Famous Drug Addicts in History: Writers and Artists That Battled Addiction
20.6 million Americans struggle with dependency issues.
Many of them are famous artists and creatives.
Some people erroneously believe that there are is a link between creativity and addiction, however, that isn’t the case. Instead, there is often a link to the type of people who are more susceptible to become addicts. That’s largely why a recent Scientific American article states that so many creative people struggle with addiction.
In this article, we’ll talk about some of the most famous drug addicts in history.
If you struggle with addiction, know you’re not alone.
Huxley may have invented a Brave New World, but he also suffered from an addiction to mescaline. The famous writer’s 1954 book, The Doors of Perception, is based on some of the hallucinations he suffered while taking the medication.
Although The Doors of Perception isn’t his most famous work, Jim Morrison liked it enough to name his band, The Doors, after it.
Famous for his book On the Road, Kerouac suffered with an addiction to benzedrine. This was a drug originally introduced to help decongest the airways. Later, it was sold to help a variety of ailments from obesity to high blood pressure.
Kerouac was so enamored with the drug that it made an appearance in Chapter 7 of his famous book. In it, two of the main characters do benzedrine and then sit facing one another.
Stephen King is the master of horror, but he’s had to face his own demons in order to survive. King has written over 63 novels, but will always be a recovering addict.
The famous writer’s addiction was once attributed to his financial and personal struggles. But even after the book Carrie become a commercial success as both a novel and a film, King still struggled to slay his demons.
King is often described by former friends or family members as a functioning cocaine addict and alcoholic. He even says that sometimes he used cocaine to help him write and plow through some of his deadlines.
He admitted that he had always been “quasi-suicidal,” but his wake-up call didn’t happen until his daughter found him asleep in his own vomit.
The famous writer attended a detox and rehab center and vowed to get clean. According to Coastal Detox, medical withdrawal is one way to help an addict get clean without facing much of the unpleasant side effects of going “cold turkey.”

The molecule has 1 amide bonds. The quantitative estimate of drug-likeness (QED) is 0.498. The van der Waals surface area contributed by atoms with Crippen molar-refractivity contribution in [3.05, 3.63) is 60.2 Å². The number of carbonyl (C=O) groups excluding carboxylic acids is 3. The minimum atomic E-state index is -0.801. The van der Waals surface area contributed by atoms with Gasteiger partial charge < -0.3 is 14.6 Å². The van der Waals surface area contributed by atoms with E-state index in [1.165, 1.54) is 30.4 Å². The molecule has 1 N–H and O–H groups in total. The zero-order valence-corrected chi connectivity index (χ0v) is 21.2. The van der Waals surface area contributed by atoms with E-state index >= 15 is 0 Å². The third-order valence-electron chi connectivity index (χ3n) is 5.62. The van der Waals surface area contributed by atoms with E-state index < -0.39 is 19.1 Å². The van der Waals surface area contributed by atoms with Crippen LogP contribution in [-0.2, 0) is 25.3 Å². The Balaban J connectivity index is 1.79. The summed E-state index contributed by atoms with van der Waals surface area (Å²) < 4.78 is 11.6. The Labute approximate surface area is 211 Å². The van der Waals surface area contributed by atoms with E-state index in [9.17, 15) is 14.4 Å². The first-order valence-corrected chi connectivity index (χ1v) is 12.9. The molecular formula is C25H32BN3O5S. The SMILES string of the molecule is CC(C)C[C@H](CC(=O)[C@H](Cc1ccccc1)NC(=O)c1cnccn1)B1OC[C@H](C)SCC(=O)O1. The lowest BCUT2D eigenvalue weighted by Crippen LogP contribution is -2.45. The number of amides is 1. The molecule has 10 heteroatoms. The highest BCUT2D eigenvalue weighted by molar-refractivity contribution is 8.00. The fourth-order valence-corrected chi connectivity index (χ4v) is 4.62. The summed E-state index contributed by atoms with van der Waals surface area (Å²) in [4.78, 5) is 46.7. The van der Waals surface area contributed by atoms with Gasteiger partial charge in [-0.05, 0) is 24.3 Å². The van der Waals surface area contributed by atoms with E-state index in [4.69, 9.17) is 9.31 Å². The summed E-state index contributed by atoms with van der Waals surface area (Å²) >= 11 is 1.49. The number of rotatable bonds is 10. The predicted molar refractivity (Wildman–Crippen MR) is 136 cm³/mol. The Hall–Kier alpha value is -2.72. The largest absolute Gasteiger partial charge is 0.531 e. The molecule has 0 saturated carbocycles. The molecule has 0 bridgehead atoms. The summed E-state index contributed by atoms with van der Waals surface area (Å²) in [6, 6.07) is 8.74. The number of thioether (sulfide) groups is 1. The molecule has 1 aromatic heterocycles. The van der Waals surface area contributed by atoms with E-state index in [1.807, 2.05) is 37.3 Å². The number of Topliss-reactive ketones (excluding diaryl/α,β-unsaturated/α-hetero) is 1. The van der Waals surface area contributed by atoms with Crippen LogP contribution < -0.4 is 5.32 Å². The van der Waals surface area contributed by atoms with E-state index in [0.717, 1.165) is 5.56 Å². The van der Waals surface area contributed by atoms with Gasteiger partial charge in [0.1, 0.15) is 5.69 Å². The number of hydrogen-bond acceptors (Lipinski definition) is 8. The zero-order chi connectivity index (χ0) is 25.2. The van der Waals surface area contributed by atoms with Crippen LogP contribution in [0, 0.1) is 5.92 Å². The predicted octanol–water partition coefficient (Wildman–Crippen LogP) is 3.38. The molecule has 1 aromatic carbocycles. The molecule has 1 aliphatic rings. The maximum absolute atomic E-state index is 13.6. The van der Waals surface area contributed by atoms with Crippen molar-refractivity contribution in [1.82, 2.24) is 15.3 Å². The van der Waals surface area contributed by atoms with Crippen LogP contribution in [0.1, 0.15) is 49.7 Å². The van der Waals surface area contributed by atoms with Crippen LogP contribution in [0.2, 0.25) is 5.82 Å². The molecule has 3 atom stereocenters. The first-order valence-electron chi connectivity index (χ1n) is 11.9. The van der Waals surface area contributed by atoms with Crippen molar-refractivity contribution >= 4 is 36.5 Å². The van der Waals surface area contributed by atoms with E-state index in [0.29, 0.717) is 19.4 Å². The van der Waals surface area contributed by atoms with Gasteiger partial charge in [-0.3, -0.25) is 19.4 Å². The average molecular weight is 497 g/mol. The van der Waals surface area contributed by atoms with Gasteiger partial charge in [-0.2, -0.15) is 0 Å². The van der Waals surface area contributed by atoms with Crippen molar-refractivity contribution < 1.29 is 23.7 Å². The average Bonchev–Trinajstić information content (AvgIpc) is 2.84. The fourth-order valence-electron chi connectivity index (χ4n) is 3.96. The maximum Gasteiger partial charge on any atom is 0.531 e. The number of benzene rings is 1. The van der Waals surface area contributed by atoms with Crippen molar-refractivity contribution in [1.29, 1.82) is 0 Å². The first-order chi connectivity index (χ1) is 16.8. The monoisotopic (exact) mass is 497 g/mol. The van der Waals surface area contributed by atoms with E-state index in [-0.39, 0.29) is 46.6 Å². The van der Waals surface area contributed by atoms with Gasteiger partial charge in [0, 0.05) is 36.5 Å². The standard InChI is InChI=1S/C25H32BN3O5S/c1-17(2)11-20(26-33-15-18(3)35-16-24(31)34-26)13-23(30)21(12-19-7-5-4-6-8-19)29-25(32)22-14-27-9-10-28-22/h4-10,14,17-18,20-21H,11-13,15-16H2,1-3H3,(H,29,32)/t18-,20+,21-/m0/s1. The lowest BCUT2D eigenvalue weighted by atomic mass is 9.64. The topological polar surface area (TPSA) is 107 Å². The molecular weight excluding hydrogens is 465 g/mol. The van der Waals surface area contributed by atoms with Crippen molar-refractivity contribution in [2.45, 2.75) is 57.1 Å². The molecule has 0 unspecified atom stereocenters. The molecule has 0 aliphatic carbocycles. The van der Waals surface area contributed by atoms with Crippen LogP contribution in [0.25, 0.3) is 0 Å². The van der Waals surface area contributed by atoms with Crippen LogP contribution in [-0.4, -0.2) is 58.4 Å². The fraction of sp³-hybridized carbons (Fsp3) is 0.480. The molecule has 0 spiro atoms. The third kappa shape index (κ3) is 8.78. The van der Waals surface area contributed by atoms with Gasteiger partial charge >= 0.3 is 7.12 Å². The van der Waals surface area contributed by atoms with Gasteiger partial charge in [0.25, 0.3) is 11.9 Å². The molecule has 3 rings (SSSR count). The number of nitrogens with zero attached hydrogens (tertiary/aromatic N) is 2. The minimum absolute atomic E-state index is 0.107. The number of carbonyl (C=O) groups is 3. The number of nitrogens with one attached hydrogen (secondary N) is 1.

He has stated that his family is his reason for continuing to stay clean.
Charles Dickens is synonymous with Christmas, as many theater companies around the country perform an adaption of his famous A Christmas Carol each year. He’s also written many other famous books, including Oliver Twist and A Tale of Two Cities.
While his mind was brilliant, he often found he liked to unwind by smoking hookahs full of opium. Opium is derived from the poppy plant and is similar to heroin.
Dickens was so consumed by his addiction that he died of a stroke, which was likely caused by his penchant for opium.
The 1953 Pulitzer Prize couldn’t keep Hemingway away from his drug of choice: alcohol. The famous author is known for For Whom the Bell Tolls, The Old Man and the Sea and The Sun Also Rises.
While highly praised during his lifetime, the author still couldn’t shake his penchant for drink. Still, he didn’t imbibe while he was writing, preferring to keep the two worlds separate. He felt that he worked much better when sober, something too many artists don’t believe.
There are many speculations about why Hemingway eventually took his life, but it is suspected that he suffered from a deep depression. He expressed many times that the life of a writer was lonely.
Some believe he had an underlying medical condition that was only made worse by his love of alcohol.
Marilyn Monroe, screen siren of the Golden Era of Hollywood, was famously addicted to barbiturates. She has been accused of going “doctor shopping,” by complaining about pain to various doctors and having them fill her prescription for the substance.
The famous blonde died of an overdose of medication, which some believe to have been purposeful, and others not. There is a theory that Monroe actually suffered from a crippling condition known as endometriosis, in which the inner lining of the womb grows outside of it. Some believe that her death was not purposeful, but because she was in so much pain that she accidentally took too many painkillers.
Edgar Allen Poe
Poe is known for his spooky stories and poems, especially “The Raven” and macabre “Tell-Tale Heart.” But while he could get a good scare out of his audience with his words, he struggled immensely with alcohol throughout most of his life.
Poe also struggled financially during his life, perhaps due to his addiction.
His death in 1849 still remains a mystery. He was taken to a hospital after being found in an incoherent state and died hours later. He was never able to tell doctors or nurses how he got so confused.
Some theorize suicide, but others think he could have been a victim of a crime or suffering from a physical ailment doctors were unable to diagnose.
Famous Drug Addicts in History and Creativity
Many famous drug addicts in history falsely believed that they needed drugs to be creative. In fact, Stephen King had to learn to write all over again without the influence of drugs or drink, but he was eventually able to create many amazing works sober.
If you’re worried you or a loved one are suffering from an addiction, click here for 5 signs that you might need rehab.
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